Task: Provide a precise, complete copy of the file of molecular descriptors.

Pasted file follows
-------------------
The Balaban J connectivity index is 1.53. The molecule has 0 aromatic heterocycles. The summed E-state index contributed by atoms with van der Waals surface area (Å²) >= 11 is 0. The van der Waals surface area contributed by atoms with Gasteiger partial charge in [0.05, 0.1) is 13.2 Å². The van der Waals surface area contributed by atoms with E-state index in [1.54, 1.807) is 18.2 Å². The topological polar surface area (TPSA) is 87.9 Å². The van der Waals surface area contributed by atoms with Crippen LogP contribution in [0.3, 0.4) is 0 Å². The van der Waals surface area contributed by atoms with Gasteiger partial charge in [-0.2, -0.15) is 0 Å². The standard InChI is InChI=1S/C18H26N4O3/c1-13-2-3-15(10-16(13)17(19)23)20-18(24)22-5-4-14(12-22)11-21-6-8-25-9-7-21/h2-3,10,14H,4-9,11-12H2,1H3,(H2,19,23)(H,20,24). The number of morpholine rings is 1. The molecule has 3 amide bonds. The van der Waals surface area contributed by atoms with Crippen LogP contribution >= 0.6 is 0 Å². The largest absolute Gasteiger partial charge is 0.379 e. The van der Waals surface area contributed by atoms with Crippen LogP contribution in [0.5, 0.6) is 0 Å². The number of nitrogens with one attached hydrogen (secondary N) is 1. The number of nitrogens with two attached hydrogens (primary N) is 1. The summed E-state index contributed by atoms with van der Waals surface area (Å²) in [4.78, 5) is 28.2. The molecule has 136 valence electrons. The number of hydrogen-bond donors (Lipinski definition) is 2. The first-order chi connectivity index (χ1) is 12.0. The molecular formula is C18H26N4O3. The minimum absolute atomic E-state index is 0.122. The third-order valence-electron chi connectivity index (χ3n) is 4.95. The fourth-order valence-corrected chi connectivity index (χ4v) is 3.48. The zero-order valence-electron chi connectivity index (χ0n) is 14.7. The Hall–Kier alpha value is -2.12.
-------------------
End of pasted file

The Balaban J connectivity index is 1.53. The molecule has 0 aromatic heterocycles. The summed E-state index contributed by atoms with van der Waals surface area (Å²) >= 11 is 0. The van der Waals surface area contributed by atoms with Gasteiger partial charge in [0.05, 0.1) is 13.2 Å². The van der Waals surface area contributed by atoms with E-state index in [1.54, 1.807) is 18.2 Å². The topological polar surface area (TPSA) is 87.9 Å². The van der Waals surface area contributed by atoms with Crippen LogP contribution in [0.3, 0.4) is 0 Å². The van der Waals surface area contributed by atoms with Gasteiger partial charge in [-0.2, -0.15) is 0 Å². The standard InChI is InChI=1S/C18H26N4O3/c1-13-2-3-15(10-16(13)17(19)23)20-18(24)22-5-4-14(12-22)11-21-6-8-25-9-7-21/h2-3,10,14H,4-9,11-12H2,1H3,(H2,19,23)(H,20,24). The number of morpholine rings is 1. The molecule has 3 amide bonds. The van der Waals surface area contributed by atoms with Crippen LogP contribution >= 0.6 is 0 Å². The largest absolute Gasteiger partial charge is 0.379 e. The van der Waals surface area contributed by atoms with Crippen LogP contribution in [0.5, 0.6) is 0 Å². The number of nitrogens with one attached hydrogen (secondary N) is 1. The number of nitrogens with two attached hydrogens (primary N) is 1. The summed E-state index contributed by atoms with van der Waals surface area (Å²) in [4.78, 5) is 28.2. The molecule has 136 valence electrons. The number of hydrogen-bond donors (Lipinski definition) is 2. The first-order chi connectivity index (χ1) is 12.0. The molecular formula is C18H26N4O3. The minimum absolute atomic E-state index is 0.122. The third-order valence-electron chi connectivity index (χ3n) is 4.95. The fourth-order valence-corrected chi connectivity index (χ4v) is 3.48. The zero-order valence-electron chi connectivity index (χ0n) is 14.7. The Hall–Kier alpha value is -2.12.